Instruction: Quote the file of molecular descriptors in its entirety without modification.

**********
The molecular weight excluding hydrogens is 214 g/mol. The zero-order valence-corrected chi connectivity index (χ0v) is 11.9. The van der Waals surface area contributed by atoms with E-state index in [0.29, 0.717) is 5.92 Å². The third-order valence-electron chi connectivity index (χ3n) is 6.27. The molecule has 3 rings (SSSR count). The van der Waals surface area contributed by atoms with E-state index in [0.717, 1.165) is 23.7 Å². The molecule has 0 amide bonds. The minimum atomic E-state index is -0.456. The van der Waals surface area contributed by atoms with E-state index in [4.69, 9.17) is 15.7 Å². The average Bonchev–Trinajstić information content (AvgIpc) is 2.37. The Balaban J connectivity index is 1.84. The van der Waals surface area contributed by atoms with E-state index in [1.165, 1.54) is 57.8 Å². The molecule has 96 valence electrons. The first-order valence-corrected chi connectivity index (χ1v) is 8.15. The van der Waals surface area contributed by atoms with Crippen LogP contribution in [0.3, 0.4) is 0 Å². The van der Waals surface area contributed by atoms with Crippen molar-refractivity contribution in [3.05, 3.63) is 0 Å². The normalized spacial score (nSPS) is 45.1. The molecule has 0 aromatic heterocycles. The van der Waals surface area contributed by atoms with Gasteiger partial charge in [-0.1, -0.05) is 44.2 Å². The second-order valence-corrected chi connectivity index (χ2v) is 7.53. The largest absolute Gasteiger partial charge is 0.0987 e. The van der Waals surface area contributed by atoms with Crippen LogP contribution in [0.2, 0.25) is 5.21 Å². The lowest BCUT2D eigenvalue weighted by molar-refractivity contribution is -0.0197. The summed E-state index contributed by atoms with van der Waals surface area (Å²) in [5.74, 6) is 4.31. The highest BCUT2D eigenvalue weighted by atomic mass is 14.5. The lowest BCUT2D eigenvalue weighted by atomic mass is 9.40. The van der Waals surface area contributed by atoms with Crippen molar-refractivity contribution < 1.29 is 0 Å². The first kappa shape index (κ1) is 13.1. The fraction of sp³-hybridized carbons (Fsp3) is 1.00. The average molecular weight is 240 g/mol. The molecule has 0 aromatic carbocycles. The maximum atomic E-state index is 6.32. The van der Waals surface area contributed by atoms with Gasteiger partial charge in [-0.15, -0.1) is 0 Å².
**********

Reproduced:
The molecular weight excluding hydrogens is 214 g/mol. The zero-order valence-corrected chi connectivity index (χ0v) is 11.9. The van der Waals surface area contributed by atoms with E-state index in [0.29, 0.717) is 5.92 Å². The third-order valence-electron chi connectivity index (χ3n) is 6.27. The molecule has 3 rings (SSSR count). The van der Waals surface area contributed by atoms with E-state index in [0.717, 1.165) is 23.7 Å². The molecule has 0 amide bonds. The minimum atomic E-state index is -0.456. The van der Waals surface area contributed by atoms with E-state index in [4.69, 9.17) is 15.7 Å². The average Bonchev–Trinajstić information content (AvgIpc) is 2.37. The Balaban J connectivity index is 1.84. The van der Waals surface area contributed by atoms with E-state index in [1.165, 1.54) is 57.8 Å². The molecule has 96 valence electrons. The first-order valence-corrected chi connectivity index (χ1v) is 8.15. The van der Waals surface area contributed by atoms with Crippen LogP contribution in [0.3, 0.4) is 0 Å². The van der Waals surface area contributed by atoms with Crippen molar-refractivity contribution in [3.05, 3.63) is 0 Å². The normalized spacial score (nSPS) is 45.1. The molecule has 0 aromatic heterocycles. The van der Waals surface area contributed by atoms with Gasteiger partial charge in [-0.1, -0.05) is 44.2 Å². The second-order valence-corrected chi connectivity index (χ2v) is 7.53. The largest absolute Gasteiger partial charge is 0.0987 e. The van der Waals surface area contributed by atoms with Crippen LogP contribution in [0.2, 0.25) is 5.21 Å². The lowest BCUT2D eigenvalue weighted by molar-refractivity contribution is -0.0197. The summed E-state index contributed by atoms with van der Waals surface area (Å²) in [5.74, 6) is 4.31. The highest BCUT2D eigenvalue weighted by atomic mass is 14.5. The lowest BCUT2D eigenvalue weighted by atomic mass is 9.40. The van der Waals surface area contributed by atoms with Crippen molar-refractivity contribution < 1.29 is 0 Å². The first kappa shape index (κ1) is 13.1. The fraction of sp³-hybridized carbons (Fsp3) is 1.00. The average molecular weight is 240 g/mol. The molecule has 0 aromatic carbocycles. The maximum atomic E-state index is 6.32. The van der Waals surface area contributed by atoms with Gasteiger partial charge in [-0.15, -0.1) is 0 Å².